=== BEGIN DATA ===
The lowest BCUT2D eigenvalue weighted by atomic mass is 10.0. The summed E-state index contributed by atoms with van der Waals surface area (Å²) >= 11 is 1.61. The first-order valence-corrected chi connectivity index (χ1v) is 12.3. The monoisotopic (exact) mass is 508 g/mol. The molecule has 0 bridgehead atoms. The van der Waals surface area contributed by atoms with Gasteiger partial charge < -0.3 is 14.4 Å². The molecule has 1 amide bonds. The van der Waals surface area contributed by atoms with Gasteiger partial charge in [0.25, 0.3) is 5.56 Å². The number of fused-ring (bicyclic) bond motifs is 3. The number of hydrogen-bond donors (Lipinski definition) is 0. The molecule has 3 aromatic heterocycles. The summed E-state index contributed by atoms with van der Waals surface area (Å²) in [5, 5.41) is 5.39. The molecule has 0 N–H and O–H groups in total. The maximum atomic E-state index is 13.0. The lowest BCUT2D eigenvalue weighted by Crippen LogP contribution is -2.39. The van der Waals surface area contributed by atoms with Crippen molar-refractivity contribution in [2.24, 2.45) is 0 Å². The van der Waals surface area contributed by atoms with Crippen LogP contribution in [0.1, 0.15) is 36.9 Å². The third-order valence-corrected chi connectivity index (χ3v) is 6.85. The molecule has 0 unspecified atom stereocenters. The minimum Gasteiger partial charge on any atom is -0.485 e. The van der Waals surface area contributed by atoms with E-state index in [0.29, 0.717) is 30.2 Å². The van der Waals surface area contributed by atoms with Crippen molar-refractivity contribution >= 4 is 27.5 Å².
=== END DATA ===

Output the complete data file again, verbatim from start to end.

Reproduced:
The lowest BCUT2D eigenvalue weighted by atomic mass is 10.0. The summed E-state index contributed by atoms with van der Waals surface area (Å²) >= 11 is 1.61. The first-order valence-corrected chi connectivity index (χ1v) is 12.3. The monoisotopic (exact) mass is 508 g/mol. The molecule has 0 bridgehead atoms. The van der Waals surface area contributed by atoms with Gasteiger partial charge < -0.3 is 14.4 Å². The molecule has 1 amide bonds. The van der Waals surface area contributed by atoms with Gasteiger partial charge in [0.25, 0.3) is 5.56 Å². The number of fused-ring (bicyclic) bond motifs is 3. The number of hydrogen-bond donors (Lipinski definition) is 0. The molecule has 3 aromatic heterocycles. The summed E-state index contributed by atoms with van der Waals surface area (Å²) in [5, 5.41) is 5.39. The molecule has 0 N–H and O–H groups in total. The maximum atomic E-state index is 13.0. The lowest BCUT2D eigenvalue weighted by Crippen LogP contribution is -2.39. The van der Waals surface area contributed by atoms with Crippen molar-refractivity contribution in [2.24, 2.45) is 0 Å². The van der Waals surface area contributed by atoms with Crippen LogP contribution in [0.1, 0.15) is 36.9 Å². The third-order valence-corrected chi connectivity index (χ3v) is 6.85. The molecule has 0 unspecified atom stereocenters. The minimum Gasteiger partial charge on any atom is -0.485 e. The van der Waals surface area contributed by atoms with E-state index in [0.29, 0.717) is 30.2 Å². The van der Waals surface area contributed by atoms with Crippen molar-refractivity contribution >= 4 is 27.5 Å².